Lawsuit against Canadian government seeks to halt arms exports to Israel

A group of Canadian and Palestinian applicants have commenced legal proceedings in the Federal Court against the Canadian government to stop arms exports to Israel.

The applicants are seeking a court order that the Government of Canada cease issuing export permits for all military goods and technology destined for Israel, and that the issuing of these permits be declared unlawful under Canadian and international law.

“It’s cruel and reprehensible that our government has continued to provide material support to Israel’s atrocities, while at the same time cutting off humanitarian support to the victims of those same atrocities,” said Hammam Farah, one of the applicants.

The lawsuit comes on the heels of the near unanimous ruling of the International Court of Justice on January 26, which found that a “plausible” case for genocide in Gaza was made out and reiterated that governments have the obligation to prevent genocide.

UN experts released a statement on February 23, warning that “any transfer of weapons or ammunition to Israel that would be used in Gaza is likely to violate international humanitarian law.” The group also urged governments to immediately halt arms transfers to Israel.

The lawsuit argues that the Export and Import Permits Act and the Canadian Charter of Rights and Freedoms prevent Ottawa from allowing Canadian companies to export military goods and technology to Israel, due to the substantial risk that these items could be used to commit serious violations of international law and serious acts of violence against women and children.

The lawsuit lists Israel’s reported violations of international human rights and humanitarian law, and its serious acts of violence against women and children arising from its military operations in Gaza and the West Bank, including the plausibility that Israel is violating the 1948 Convention on the Prevention and Punishment of Genocide.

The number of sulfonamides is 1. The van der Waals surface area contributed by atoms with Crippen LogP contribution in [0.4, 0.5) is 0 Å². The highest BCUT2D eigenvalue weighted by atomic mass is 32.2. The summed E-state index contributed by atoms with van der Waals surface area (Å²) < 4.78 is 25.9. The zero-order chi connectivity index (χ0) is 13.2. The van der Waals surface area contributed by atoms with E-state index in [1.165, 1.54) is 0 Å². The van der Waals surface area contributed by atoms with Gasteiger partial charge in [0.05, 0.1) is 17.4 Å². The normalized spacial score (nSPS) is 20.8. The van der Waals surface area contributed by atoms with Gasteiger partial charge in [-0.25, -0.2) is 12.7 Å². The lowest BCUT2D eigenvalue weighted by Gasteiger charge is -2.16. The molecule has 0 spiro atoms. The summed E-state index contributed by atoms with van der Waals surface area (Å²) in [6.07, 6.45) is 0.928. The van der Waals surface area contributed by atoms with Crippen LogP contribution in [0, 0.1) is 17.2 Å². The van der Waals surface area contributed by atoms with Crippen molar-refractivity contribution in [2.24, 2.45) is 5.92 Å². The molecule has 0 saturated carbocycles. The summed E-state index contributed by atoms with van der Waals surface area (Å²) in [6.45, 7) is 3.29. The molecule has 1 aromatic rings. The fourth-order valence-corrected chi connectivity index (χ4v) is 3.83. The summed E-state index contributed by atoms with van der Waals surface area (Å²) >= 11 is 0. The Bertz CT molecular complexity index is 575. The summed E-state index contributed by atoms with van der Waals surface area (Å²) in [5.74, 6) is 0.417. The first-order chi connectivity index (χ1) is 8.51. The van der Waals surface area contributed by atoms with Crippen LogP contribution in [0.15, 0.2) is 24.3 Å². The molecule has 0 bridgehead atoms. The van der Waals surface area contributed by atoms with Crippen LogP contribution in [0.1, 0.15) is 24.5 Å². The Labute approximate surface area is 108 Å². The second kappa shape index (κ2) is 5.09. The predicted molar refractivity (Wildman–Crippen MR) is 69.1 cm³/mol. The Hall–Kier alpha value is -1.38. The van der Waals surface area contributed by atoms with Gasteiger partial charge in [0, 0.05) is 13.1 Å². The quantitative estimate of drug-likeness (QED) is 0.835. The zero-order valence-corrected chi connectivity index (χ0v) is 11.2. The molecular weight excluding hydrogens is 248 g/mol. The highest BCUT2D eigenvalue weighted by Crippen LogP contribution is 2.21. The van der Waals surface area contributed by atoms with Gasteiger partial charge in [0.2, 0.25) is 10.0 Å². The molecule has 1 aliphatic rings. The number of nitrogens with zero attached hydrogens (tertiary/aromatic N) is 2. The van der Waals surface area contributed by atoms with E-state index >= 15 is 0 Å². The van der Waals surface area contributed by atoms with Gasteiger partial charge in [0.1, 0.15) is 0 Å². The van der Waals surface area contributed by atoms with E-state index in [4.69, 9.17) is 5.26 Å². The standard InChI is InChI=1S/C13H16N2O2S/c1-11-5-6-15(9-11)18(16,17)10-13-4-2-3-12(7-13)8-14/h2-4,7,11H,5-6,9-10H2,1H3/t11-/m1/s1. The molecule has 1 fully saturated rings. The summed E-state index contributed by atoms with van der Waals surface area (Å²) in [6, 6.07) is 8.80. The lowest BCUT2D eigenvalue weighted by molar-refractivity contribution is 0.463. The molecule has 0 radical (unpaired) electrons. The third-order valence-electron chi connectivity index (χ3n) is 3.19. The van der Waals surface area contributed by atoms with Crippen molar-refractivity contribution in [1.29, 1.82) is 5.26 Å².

In the past weeks, people across Canada have demonstrated growing concern about the continued flow of arms from this country to Israel amid credible reports of serious violations of international law by the latter in the course of the conflict in Gaza. According to Rachel Small from World Beyond War, Canada’s arms exports to Israel have actually spiked dramatically during the conflict.

“Despite recent statements by Prime Minister Trudeau and Foreign Affairs Minister Joly denying that Canada was exporting any weaponry to Israel, the Trudeau government had in fact authorized at least $28.5 million worth of new permits for military exports to Israel during the first two months of the state’s bombardment and starvation of Gaza, more than in the entire previous year,” said Small.

As a result, people across Canada are escalating their demands for an arms embargo. Small noted that last week, hundreds of people held blockades at seven weapons facilities and companies that produce military components and weapons systems that are being used by the Israeli military. “In both the courts and the streets, it is critical to hold the Canadian government to account until the flow of weapons to Israel ends,” she said.

The lawsuit is part of a growing trend of similar lawsuits filed in countries like the US, Britain and the Netherlands, where an appeals court found that “it is undeniable that there is a clear risk that the exported F-35 parts are used in serious violations of international humanitarian law”. Other countries like Spain, Italy and Belgium have also suspended arms sales to Israel due to the ongoing atrocities.

The lawsuit follows a letter sent by the applicants in January that notified the government that approving the export of Canadian military goods and technology destined for Israel violates both Canadian and international law. The letter demanded a response from Canada confirming that it had stopped this illegal activity within fourteen days. After receiving no response, the applicants commenced legal proceedings.

“Canada’s contempt for international and Canadian law by approving a dramatic increase in military exports to Israel since the latter commenced its bombardment of Gaza compels us to seek legal action to hold Canada to account,” said Ayman Oweida, another one of the applicants.

The applicants are represented by a team of lawyers including Barbara Jackman, C.M., James Yap and Veromi Arsiradam.

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